Weekly snapshot of China's archaeological news

0 Comment(s)Print E-mail Xinhua, May 31, 2020
Adjust font size:

BEIJING, May 31 (Xinhua) -- The following are highlights of China's archaeological news from the past week:

-- 8,000-year-old shell mound relic unearthed

Archaeologists in east China's Zhejiang Province said Saturday they have discovered a prehistoric shell mound of 8,000 years old at the site of Jingtoushan ruins in the province.

Jingtoushan ruins in the city of Yuyao administered by Ningbo city were discovered during a drilling survey for factory construction in 2013. Archaeologists later identified the site as the earliest and most deeply buried shell mound site in the coastal areas of China.

-- Ancient tombstone of man and two wives discovered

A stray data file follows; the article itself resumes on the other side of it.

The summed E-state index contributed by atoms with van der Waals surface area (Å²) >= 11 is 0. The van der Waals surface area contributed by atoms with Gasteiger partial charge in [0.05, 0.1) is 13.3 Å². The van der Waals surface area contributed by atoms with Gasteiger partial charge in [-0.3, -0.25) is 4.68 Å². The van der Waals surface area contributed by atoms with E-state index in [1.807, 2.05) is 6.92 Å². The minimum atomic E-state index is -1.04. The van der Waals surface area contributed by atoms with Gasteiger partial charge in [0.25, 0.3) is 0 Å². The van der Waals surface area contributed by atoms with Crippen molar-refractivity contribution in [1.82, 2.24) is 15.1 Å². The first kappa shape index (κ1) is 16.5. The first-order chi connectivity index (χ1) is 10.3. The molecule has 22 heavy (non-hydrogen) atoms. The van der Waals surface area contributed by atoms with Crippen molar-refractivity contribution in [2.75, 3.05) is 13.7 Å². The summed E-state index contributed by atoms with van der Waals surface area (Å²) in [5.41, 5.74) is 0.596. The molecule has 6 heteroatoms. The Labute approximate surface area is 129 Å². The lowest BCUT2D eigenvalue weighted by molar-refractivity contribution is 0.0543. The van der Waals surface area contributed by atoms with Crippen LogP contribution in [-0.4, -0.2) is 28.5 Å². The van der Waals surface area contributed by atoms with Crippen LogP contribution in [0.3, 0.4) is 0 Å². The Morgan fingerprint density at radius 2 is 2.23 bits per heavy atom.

A tombstone dating back to the Qing Dynasty (1644-1911) carrying the history of a man and his two wives was unearthed in north China's Hebei Province.

The cuboid, 100 cm tall, 45 cm wide and 18 cm thick, was found at a construction site in the city of Bazhou, with inscriptions showing it is a tombstone of a man and his two wives, according to the city's cultural heritage administration.

-- Over 600 ancient tombs discovered

Archaeologists have found more than 600 ancient tombs on the bank of the Yellow River, and dug up over 2,000 burial items in a village in the city of Sanmenxia in central China's Henan Province.

Nearly half of the tombs are believed to date back to the time between the Warring States Period (475 B.C.-221 B.C.) and the Han Dynasty (202 B.C.-220), and the remaining from several dynasties including the Tang (618-907), Song (960-1276), Ming (1368-1644) and Qing (1644-1911). Enditem

Print E-mail Bookmark and Share

Go to Forum >>0 Comment(s)

No comments.

Add your comments...

  • User Name Required
  • Your Comment
  • Enter the words you see:   
    Racist, abusive and off-topic comments may be removed by the moderator.
Send your storiesGet more from China.org.cnMobileRSSNewsletter